Tag Archives: African American

A Look Inside “Appalachian Elegy”

To promote this week’s giveaway, we’re featuring poems from Appalachian Elegy by author, activist, and educator bell hooks. One of our favorites speaks of freeing oneself and enjoying life in the Kentucky hills:


bring Buddha
to rest home
in Kentucky hills
that outside each window
a light may shine
not a guilt teaching tradition
be balanced
know loving kindness
end suffering
rejoice in the oneness of life
then let go
carry nothing on your back
travel empty
as you climb steep mountain paths

Don’t forget to enter our giveaway by 1 pm tomorrow (Friday, February 8) for a chance to win Appalachian Elegy!

Don’t miss this week’s giveaway!

Appalachian ElegyWe are still going strong with this week’s book giveaway, featuring bell hooks’s Appalachian Elegy. Known for her strong activism on issues such as gender equality, Appalachian culture, and African American heritage, this collection perfectly showcases the influential writer’s views in a compilation of beautiful, emotional poems. Of the 66 poems, we love so many. One of our favorites is number four, an eloquently written piece describing the earth, the transformation of land by humans, and how the earth returns back to its natural state, ready for new beginnings.


earth works
thick brown mud
clinging pulling
a body down
hear wounded earth cry
bequeath to me
the hoe the hope
ancestral rights
to turn the ground over
to shovel and sift
until history
rewritten resurrected
returns to its rightful owners
a past to claim
yet another stone lifted to
throw against the enemy
making way for new endings
random seeds
spreading over the hillside
wild roses
come by fierce wind and hard rain
unleashed furies
here in this untouched wood
a dirge a lamentation
for earth to live again
earth that is all at once a grave
a resting place a bed of new beginnings
avalanche of splendor

If you’re interested in her other beautiful poems, don’t forget to enter the giveaway by Friday, February 8th, at 1 pm! 

An Inspired Giveaway: Appalachian Elegy by bell hooks

bell hooksThis week, we’re giving away a copy of Appalachian Elegy by bell hooks. Respond by Friday, February 8 at 1:00 pm for your chance to win!

Author, activist, feminist, teacher, and artist bell hooks is celebrated as one of the nation’s leading intellectuals. Born in Hopkinsville, Kentucky, hooks drew her unique pseudonym from the name of her grandmother, an intelligent and strong-willed African American woman who inspired her to stand up against a dominating Appalachian Elegyand repressive society.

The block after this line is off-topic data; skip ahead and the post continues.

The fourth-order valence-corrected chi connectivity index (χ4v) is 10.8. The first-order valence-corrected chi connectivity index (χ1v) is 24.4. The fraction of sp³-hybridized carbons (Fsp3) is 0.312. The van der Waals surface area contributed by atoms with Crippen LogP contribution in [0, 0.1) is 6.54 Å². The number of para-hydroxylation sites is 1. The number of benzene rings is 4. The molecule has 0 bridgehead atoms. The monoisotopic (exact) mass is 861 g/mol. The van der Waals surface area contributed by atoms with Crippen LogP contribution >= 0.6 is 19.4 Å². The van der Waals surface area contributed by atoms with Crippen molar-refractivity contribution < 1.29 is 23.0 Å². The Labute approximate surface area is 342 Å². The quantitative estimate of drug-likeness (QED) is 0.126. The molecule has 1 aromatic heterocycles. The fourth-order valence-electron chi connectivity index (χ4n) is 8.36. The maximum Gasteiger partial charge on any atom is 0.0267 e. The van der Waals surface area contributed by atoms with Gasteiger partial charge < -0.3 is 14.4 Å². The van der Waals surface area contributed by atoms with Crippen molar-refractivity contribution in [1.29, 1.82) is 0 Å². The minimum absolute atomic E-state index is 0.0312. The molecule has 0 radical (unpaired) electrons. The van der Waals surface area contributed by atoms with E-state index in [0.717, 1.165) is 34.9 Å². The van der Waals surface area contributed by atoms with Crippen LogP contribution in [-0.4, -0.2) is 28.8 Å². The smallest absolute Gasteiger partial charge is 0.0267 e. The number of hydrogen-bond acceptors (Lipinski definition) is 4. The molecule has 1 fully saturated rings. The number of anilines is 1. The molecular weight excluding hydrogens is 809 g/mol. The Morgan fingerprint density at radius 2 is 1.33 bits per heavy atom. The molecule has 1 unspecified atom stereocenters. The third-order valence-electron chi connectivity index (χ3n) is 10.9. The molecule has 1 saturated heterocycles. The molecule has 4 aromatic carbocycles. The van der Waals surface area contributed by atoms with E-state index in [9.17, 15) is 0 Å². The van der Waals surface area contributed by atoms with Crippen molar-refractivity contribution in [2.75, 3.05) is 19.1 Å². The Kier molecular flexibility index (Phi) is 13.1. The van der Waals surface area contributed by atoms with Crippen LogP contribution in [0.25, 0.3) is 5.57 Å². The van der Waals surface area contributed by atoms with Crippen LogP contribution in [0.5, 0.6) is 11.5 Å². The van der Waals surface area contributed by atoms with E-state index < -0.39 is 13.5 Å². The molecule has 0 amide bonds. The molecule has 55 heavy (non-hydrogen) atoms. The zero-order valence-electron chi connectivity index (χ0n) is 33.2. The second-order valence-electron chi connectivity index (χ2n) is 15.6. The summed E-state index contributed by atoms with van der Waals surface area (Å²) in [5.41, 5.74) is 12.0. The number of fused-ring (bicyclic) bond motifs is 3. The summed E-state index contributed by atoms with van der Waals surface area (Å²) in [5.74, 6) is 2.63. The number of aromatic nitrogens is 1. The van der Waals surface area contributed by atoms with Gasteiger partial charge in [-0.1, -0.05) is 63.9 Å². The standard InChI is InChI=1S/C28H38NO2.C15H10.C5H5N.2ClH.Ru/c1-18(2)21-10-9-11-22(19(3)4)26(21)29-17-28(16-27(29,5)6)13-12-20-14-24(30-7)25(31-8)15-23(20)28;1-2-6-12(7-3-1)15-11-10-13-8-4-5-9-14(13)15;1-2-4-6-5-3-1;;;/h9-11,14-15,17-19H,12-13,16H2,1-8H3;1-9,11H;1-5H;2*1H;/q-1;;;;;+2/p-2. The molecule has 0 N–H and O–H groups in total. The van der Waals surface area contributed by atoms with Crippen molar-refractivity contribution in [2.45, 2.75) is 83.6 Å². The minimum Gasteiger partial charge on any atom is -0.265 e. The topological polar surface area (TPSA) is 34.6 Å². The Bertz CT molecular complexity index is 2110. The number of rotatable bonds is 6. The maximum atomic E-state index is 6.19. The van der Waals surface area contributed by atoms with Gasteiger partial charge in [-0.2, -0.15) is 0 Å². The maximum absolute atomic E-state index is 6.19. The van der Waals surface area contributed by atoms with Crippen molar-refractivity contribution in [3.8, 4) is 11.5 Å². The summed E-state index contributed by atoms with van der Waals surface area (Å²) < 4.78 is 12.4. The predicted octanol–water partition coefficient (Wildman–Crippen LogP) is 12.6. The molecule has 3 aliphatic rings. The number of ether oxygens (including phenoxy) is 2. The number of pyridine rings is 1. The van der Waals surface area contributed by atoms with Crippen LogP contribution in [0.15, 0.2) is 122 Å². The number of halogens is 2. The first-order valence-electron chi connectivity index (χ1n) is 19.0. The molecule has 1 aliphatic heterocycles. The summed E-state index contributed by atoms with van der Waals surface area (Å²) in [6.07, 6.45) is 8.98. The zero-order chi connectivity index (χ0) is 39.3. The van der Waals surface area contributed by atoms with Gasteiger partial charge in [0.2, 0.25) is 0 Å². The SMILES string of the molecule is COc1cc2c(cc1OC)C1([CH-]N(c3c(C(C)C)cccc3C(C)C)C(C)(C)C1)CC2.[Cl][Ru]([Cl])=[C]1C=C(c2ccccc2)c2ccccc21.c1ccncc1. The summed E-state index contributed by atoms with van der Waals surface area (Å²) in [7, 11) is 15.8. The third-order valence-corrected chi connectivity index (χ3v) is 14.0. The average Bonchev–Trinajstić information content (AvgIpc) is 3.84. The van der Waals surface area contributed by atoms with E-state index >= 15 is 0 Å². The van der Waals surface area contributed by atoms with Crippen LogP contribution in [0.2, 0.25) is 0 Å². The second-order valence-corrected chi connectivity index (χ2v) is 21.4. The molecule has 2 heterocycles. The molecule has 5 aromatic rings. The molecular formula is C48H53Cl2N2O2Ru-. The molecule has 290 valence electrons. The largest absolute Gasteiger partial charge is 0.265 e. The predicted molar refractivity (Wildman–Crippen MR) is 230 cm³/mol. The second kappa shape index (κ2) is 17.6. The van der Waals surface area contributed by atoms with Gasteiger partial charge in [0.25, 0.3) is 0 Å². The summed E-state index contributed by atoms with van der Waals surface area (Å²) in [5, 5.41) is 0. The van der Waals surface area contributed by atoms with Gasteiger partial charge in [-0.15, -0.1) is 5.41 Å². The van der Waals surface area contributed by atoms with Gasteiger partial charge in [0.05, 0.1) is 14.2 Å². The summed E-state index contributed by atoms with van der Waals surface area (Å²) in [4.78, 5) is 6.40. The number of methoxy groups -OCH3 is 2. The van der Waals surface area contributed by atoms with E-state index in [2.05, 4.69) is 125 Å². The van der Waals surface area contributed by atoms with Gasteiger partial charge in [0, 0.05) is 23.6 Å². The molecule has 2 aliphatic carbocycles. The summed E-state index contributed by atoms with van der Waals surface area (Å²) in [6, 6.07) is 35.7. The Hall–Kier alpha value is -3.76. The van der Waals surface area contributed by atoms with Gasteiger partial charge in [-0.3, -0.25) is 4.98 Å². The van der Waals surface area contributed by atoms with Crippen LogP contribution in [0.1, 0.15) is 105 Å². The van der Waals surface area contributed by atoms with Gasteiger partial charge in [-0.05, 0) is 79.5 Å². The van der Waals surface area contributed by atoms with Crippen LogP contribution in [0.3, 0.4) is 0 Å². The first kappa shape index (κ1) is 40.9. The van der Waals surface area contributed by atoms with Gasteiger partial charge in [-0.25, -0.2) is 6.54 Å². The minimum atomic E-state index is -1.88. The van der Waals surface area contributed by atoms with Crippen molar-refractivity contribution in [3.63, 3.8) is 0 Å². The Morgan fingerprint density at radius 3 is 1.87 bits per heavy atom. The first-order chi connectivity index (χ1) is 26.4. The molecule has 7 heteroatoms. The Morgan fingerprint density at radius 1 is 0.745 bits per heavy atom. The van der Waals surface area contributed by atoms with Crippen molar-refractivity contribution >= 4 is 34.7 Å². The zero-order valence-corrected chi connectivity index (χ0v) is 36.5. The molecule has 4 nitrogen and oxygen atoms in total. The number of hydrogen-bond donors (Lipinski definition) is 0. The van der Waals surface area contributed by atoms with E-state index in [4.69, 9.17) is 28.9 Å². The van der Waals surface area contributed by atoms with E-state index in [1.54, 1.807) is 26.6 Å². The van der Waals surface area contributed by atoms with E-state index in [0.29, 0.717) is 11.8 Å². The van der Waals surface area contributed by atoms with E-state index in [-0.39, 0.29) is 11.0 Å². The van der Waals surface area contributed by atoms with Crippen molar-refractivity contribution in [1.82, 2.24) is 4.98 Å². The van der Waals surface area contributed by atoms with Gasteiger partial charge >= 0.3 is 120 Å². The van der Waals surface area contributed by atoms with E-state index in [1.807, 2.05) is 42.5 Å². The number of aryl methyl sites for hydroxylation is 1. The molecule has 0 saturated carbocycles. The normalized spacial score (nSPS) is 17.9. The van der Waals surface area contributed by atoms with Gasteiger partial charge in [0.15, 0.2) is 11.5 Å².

Gloria Steinem has said of Appalachian Elegy: “Readers who know and love bell hooks will discover the source of her strength. New readers will find a unique voice and the universal strength of our natural world. All of us will find the wild within ourselves.”

This week, we’re featuring this notable book on our blog and will give away a copy to a lucky winner. To enter our giveaway, fill in the required fields below with your name and contact information. We will randomly select one winner on Friday, February 8 at 1:00 pm.

Good luck, and spread the word!

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Free Book of the Month: July

Summer is finally here and its the perfect time to catch up on all the books you’ve been meaning to read. If your bookshelf is looking a little bare (or even if it isn’t) its time to stock up again with July’s Free Book of the Month from UPK. This month we’re bringing you the gorgeous photographs of John Francis Ficara with an essay by Juan Williams in Black Farmers in America.

Black Farmers in America reproduces in duotone over a hundred of Ficara’s exquisite photographs that capture the labor and joy of daily life on the family farm. In these poignant images of financial hardship, survival, and the people’s bond to the soil, Ficara documents for posterity the struggle of black farmers in America at the end of the twentieth century to preserve their heritage.

“Just as John Ficara captures poignant images of Black farmers, Juan Williams . . . complements these stunning images with enlightened, descriptive, and thoughtful narrative.”–(Lexington, KY) Key Newsjournal

“Elegaic. . . . Makes it clear that something is being lost, that some tether to our agrarian roots will soon be severed.”– Atlanta Journal-Constitution

Sign Up HERE for your FREE BOOK

Please limit one per customer, while supplies last, offer expires August 1, 2011open to U.S. residents only